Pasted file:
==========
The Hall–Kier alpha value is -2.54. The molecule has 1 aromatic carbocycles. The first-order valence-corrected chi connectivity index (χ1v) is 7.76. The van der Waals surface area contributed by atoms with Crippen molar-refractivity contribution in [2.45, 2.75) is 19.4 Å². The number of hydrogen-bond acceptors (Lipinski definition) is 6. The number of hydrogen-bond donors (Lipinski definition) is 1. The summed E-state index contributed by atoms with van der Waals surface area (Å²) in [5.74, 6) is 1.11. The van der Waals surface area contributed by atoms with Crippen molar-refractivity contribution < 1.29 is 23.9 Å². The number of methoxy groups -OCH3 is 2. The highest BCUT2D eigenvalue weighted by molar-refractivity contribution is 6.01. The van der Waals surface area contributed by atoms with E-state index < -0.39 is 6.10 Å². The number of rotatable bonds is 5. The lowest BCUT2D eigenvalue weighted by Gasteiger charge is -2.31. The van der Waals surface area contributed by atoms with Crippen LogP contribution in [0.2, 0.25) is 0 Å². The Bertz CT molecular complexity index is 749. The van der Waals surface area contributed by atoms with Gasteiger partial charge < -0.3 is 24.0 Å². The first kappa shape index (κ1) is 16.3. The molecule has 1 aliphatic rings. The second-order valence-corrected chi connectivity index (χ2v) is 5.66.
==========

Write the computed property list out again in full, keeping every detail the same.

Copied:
The Hall–Kier alpha value is -2.54. The molecule has 1 aromatic carbocycles. The first-order valence-corrected chi connectivity index (χ1v) is 7.76. The van der Waals surface area contributed by atoms with Crippen molar-refractivity contribution in [2.45, 2.75) is 19.4 Å². The number of hydrogen-bond acceptors (Lipinski definition) is 6. The number of hydrogen-bond donors (Lipinski definition) is 1. The summed E-state index contributed by atoms with van der Waals surface area (Å²) in [5.74, 6) is 1.11. The van der Waals surface area contributed by atoms with Crippen molar-refractivity contribution < 1.29 is 23.9 Å². The number of methoxy groups -OCH3 is 2. The highest BCUT2D eigenvalue weighted by molar-refractivity contribution is 6.01. The van der Waals surface area contributed by atoms with E-state index < -0.39 is 6.10 Å². The number of rotatable bonds is 5. The lowest BCUT2D eigenvalue weighted by Gasteiger charge is -2.31. The van der Waals surface area contributed by atoms with Crippen LogP contribution in [0.2, 0.25) is 0 Å². The Bertz CT molecular complexity index is 749. The van der Waals surface area contributed by atoms with Gasteiger partial charge < -0.3 is 24.0 Å². The first kappa shape index (κ1) is 16.3. The molecule has 1 aliphatic rings. The second-order valence-corrected chi connectivity index (χ2v) is 5.66.